Paper No. 11
Presentation Time: 11:00 AM


LONG, Jena Marie and MONECKE, Thomas, Department of Geology and Geological Engineering, Colorado School of Mines, 1516 Illinois Street, Golden, CO 80401,

Over the past 30 years, uranium production in the United States has steadily decreased and currently only 5% of the uranium used for nuclear energy is produced domestically. However, gradual increases in uranium price over the past years have spurred renewed interest in exploration and development of uranium deposits. In particular, interest in roll-front type uranium deposits has increased, as they are amenable to in-situ recovery. Roll-front deposits are epigenetic concentrations of uranium minerals that occur as impregnations and massive replacements in continental sandstone formations within sedimentary basins. The deposits form where uranium-enriched, oxidized groundwater flowing through a permeable sandstone aquifer encounters an interface between oxidizing and reducing conditions. Under reducing conditions, uranium contained in the groundwater becomes immobile and precipitates along the redox front, forming the characteristic crescent or roll-shaped ore body.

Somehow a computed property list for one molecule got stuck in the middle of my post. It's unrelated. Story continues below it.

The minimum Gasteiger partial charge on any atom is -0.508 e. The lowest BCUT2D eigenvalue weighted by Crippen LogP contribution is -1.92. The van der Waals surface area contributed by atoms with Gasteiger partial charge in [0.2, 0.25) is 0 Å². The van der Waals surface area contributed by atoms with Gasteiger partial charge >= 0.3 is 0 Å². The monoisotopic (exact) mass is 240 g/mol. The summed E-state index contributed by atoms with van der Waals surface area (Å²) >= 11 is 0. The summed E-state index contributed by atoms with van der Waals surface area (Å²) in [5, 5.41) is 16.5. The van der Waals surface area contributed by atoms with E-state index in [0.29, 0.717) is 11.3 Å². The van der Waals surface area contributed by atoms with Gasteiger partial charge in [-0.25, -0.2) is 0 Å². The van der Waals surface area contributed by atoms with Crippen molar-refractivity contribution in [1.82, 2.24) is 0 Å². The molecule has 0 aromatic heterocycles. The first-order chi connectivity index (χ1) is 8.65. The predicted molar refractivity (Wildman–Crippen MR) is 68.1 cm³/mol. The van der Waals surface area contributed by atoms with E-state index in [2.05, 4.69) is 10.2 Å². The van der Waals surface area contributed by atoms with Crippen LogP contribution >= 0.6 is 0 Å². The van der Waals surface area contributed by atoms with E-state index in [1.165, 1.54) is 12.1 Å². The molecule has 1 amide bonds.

The source of the reductant in the host sandstone has been a matter of considerable debate. The reducing environment downstream of the roll-front could be related to the presence of organic matter and/or sulfides in the host sandstone. However, several recent studies have highlighted the importance of structural controls on roll-front mineralization as deep-seated faults may allow upflow of hydrogen sulfide, hydrocarbons, or reducing brines from the deeper parts of the basin. The present project aims to test whether the location of roll-front ore zones of the Buss Pit deposit in the Eocene Wind River Formation of central Wyoming are spatially linked to deep faults in the hydrocarbon-producing Wind River Basin. The geology and structure of the deposit will be reconstructed from geophysical logs using the Leapfrog 3D-modeling software. In addition, the shape of the ore zones will be constructed by digitization and interpretation of gamma logs. The 3D model obtained by this method will be used to determine the relationship between faults and roll-front uranium deposits in this oil and gas-producing basin. Improved understanding of the deposit-forming processes will guide future exploration for this important source of uranium.